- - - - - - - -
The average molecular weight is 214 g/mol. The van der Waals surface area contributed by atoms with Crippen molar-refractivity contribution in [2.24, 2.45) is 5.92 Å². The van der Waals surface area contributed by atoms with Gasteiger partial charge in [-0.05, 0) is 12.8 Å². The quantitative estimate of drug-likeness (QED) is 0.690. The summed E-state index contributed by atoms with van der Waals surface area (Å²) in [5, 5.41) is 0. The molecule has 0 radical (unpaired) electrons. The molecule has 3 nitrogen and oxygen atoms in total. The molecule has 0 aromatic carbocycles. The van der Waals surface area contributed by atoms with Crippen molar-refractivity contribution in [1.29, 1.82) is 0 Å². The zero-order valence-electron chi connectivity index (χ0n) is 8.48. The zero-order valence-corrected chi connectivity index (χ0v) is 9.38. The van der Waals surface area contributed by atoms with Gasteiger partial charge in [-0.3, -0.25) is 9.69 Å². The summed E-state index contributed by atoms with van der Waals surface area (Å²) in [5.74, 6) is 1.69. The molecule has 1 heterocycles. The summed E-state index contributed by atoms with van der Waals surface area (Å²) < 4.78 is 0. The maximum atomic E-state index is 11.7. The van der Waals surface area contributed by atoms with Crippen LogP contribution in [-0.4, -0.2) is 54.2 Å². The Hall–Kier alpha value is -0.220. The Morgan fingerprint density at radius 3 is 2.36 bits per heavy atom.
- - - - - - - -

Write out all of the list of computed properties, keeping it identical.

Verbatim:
The average molecular weight is 214 g/mol. The van der Waals surface area contributed by atoms with Crippen molar-refractivity contribution in [2.24, 2.45) is 5.92 Å². The van der Waals surface area contributed by atoms with Gasteiger partial charge in [-0.05, 0) is 12.8 Å². The quantitative estimate of drug-likeness (QED) is 0.690. The summed E-state index contributed by atoms with van der Waals surface area (Å²) in [5, 5.41) is 0. The molecule has 0 radical (unpaired) electrons. The molecule has 3 nitrogen and oxygen atoms in total. The molecule has 0 aromatic carbocycles. The van der Waals surface area contributed by atoms with Crippen molar-refractivity contribution in [1.29, 1.82) is 0 Å². The zero-order valence-electron chi connectivity index (χ0n) is 8.48. The zero-order valence-corrected chi connectivity index (χ0v) is 9.38. The van der Waals surface area contributed by atoms with Gasteiger partial charge in [-0.3, -0.25) is 9.69 Å². The summed E-state index contributed by atoms with van der Waals surface area (Å²) in [5.74, 6) is 1.69. The molecule has 1 heterocycles. The summed E-state index contributed by atoms with van der Waals surface area (Å²) < 4.78 is 0. The maximum atomic E-state index is 11.7. The van der Waals surface area contributed by atoms with Crippen LogP contribution in [-0.4, -0.2) is 54.2 Å². The Hall–Kier alpha value is -0.220. The Morgan fingerprint density at radius 3 is 2.36 bits per heavy atom.